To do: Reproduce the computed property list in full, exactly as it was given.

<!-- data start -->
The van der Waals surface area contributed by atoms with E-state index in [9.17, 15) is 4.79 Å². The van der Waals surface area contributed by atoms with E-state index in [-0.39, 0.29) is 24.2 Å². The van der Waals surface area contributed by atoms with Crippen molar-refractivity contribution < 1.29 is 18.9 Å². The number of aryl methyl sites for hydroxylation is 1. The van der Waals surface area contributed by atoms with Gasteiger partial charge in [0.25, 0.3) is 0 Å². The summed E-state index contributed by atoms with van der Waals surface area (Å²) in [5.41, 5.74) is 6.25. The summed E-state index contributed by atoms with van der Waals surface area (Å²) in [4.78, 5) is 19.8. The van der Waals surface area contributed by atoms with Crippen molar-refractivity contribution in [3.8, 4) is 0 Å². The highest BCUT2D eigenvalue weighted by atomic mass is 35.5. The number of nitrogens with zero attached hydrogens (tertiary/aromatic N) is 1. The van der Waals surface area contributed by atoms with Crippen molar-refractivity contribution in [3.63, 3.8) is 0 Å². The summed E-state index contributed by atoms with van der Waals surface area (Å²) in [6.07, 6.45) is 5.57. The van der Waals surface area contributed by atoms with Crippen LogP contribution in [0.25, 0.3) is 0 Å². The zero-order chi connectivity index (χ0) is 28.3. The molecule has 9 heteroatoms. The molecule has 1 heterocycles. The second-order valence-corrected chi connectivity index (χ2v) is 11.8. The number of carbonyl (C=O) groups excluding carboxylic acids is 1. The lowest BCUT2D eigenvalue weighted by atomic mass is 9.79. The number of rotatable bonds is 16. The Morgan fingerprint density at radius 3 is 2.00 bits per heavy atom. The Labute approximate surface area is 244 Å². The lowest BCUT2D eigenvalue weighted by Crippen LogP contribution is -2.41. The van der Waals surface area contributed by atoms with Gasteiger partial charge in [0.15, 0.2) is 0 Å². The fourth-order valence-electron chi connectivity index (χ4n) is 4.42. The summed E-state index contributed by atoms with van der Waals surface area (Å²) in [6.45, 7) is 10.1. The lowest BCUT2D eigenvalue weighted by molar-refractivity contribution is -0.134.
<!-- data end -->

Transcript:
The van der Waals surface area contributed by atoms with E-state index in [9.17, 15) is 4.79 Å². The van der Waals surface area contributed by atoms with E-state index in [-0.39, 0.29) is 24.2 Å². The van der Waals surface area contributed by atoms with Crippen molar-refractivity contribution < 1.29 is 18.9 Å². The number of aryl methyl sites for hydroxylation is 1. The van der Waals surface area contributed by atoms with Gasteiger partial charge in [0.25, 0.3) is 0 Å². The summed E-state index contributed by atoms with van der Waals surface area (Å²) in [5.41, 5.74) is 6.25. The summed E-state index contributed by atoms with van der Waals surface area (Å²) in [4.78, 5) is 19.8. The van der Waals surface area contributed by atoms with Crippen molar-refractivity contribution in [3.8, 4) is 0 Å². The highest BCUT2D eigenvalue weighted by atomic mass is 35.5. The number of nitrogens with zero attached hydrogens (tertiary/aromatic N) is 1. The van der Waals surface area contributed by atoms with Crippen molar-refractivity contribution in [3.63, 3.8) is 0 Å². The summed E-state index contributed by atoms with van der Waals surface area (Å²) in [6.07, 6.45) is 5.57. The van der Waals surface area contributed by atoms with Crippen LogP contribution in [0.25, 0.3) is 0 Å². The zero-order chi connectivity index (χ0) is 28.3. The molecule has 9 heteroatoms. The molecule has 1 heterocycles. The second-order valence-corrected chi connectivity index (χ2v) is 11.8. The number of carbonyl (C=O) groups excluding carboxylic acids is 1. The lowest BCUT2D eigenvalue weighted by atomic mass is 9.79. The number of rotatable bonds is 16. The Morgan fingerprint density at radius 3 is 2.00 bits per heavy atom. The Labute approximate surface area is 244 Å². The lowest BCUT2D eigenvalue weighted by Crippen LogP contribution is -2.41. The van der Waals surface area contributed by atoms with Gasteiger partial charge in [0.15, 0.2) is 0 Å². The fourth-order valence-electron chi connectivity index (χ4n) is 4.42. The summed E-state index contributed by atoms with van der Waals surface area (Å²) in [6.45, 7) is 10.1. The lowest BCUT2D eigenvalue weighted by molar-refractivity contribution is -0.134.